The Ponemon Institute conducted a study back in April of 2016 surveying companies to understand the risks to data and the challenges they face in protecting sensitive and confidential information shared with third parties resulting in Data Risk in the Third-Party Ecosystem study.
Here we will outline the seven risks uncovered by the study and dig a little deeper into how best practices in vendor risk management can reduce these risks.
1. Companies are not able to confirm if third parties have had a data breach or cyber attack involving their sensitive and confidential information.
Use sources like The Privacy Rights Clearinghouse to keep up to date with publicly announced breaches. Public announcements vary state by state.
2. Companies are not able to determine the number of third parties with access to their confidential information and how many of these third parties are sharing this data with one or more vendors.
- Catalog all your vendors across all your business units.
- Then map what vendors have access to critical data and how. This might be a organizational process problem and I’d bet a spreadsheet just won’t cut it.
3. There is a lack of confidence in third parties’ data safeguards, security policies and procedures and if their security posture is sufficient to respond to a data breach or cyber attack.
- Request attestations or certificates and have them fill-out questionnaires.
- Request to perform an audit yourself sending in your experts to survey encryption, periodically.
- Find a Managed Security Services Provider to perform an audit.
Don’t forget about 4th party risk! According to the study, 73% of respondents do not believe an Nth party vendor would notify them if they had a data breach.
4. Companies rarely conduct reviews of vendor management policies and programs to ensure they address third-party data risk. In addition, a lack of resources makes it difficult for organizations to have a robust vendor management program to manage Nth party relationships.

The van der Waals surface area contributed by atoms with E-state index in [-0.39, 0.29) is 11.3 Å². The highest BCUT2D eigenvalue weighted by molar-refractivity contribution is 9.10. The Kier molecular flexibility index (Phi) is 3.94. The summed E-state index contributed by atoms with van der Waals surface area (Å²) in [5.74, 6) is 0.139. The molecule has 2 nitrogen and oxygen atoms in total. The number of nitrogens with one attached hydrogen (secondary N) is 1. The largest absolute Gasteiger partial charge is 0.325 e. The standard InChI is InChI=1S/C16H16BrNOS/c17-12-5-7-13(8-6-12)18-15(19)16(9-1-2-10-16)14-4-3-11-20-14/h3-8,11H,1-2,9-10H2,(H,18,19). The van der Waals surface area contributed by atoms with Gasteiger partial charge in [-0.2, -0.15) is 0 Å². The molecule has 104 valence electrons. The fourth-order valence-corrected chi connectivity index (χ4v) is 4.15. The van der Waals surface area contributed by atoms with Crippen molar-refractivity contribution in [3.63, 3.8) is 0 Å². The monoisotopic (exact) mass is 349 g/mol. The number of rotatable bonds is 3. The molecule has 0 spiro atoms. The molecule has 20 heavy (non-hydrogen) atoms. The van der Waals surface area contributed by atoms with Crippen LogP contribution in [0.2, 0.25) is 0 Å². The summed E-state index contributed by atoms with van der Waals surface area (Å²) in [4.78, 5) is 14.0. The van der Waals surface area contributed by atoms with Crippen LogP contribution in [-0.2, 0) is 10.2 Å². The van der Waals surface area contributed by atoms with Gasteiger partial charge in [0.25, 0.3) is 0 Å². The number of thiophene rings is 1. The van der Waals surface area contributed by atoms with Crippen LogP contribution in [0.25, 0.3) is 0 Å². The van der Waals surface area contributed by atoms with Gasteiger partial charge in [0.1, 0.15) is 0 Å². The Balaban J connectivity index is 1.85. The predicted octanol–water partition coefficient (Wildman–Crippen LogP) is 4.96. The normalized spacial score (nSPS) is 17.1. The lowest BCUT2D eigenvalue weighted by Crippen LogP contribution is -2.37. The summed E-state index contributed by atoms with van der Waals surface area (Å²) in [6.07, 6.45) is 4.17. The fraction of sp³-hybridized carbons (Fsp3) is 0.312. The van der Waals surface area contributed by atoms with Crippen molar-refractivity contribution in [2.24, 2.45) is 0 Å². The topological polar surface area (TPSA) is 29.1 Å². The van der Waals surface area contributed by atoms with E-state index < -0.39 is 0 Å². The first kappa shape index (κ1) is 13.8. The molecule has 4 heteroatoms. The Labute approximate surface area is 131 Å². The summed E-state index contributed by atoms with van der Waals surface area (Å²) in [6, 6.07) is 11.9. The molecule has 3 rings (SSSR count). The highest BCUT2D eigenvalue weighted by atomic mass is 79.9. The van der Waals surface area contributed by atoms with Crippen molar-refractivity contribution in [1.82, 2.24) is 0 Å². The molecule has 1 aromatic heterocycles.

This, again, seems to be an organizational process problem where finding scalable technology to gain insight to the Nth party relationships and the ability to collaborate with legal, procurement and other business units would be ideal.
5. Accountability for the correct handling of an organization’s third-party risk management program is decentralized. Similarly, no one department or function is responsible for ensuring that appropriate privacy and security language is included in all vendor contracts.
Ensure there’s a process in place to assess vendor risk across appropriate parties and ensure the process has baseline standards. By utilizing a standard questionnaire to understand what kind of risks the vendor poses and subsequently, what risk experts in the organization should be made aware of the vendors potential utilization is the first step in accountability.
6. Senior leadership and boards of directors are rarely involved in third-party risk management and often do not require assurances that third-party risk is being assessed, managed and monitored.
Find a simple, quantified way of explaining the risk of vendors to the board using business impact and inherent risk ratings. Read more about how legislation in New York is holding board members accountability for understanding cybersecurity.
7. Companies rely upon contractual agreements instead of audits and assessments to evaluate the security and privacy practices of third parties.
Bring external controls and best practices into contract negotiation when a vendor is being considering for a new or existing service.
To solve a few of these issues, ThirdPartyTrust reduces redundancies in the vendor management process by inviting enterprises and vendors to an online B2B network. US Foods, Advocate Healthcare and Spencer Stuart use us to gain insight to third and fourth party risk, reduce the number of customer security questionnaires and map their digital vendor ecosystem.
To learn more about how ThirdPartyTrust can help you manage third-party risk, request your free trial now: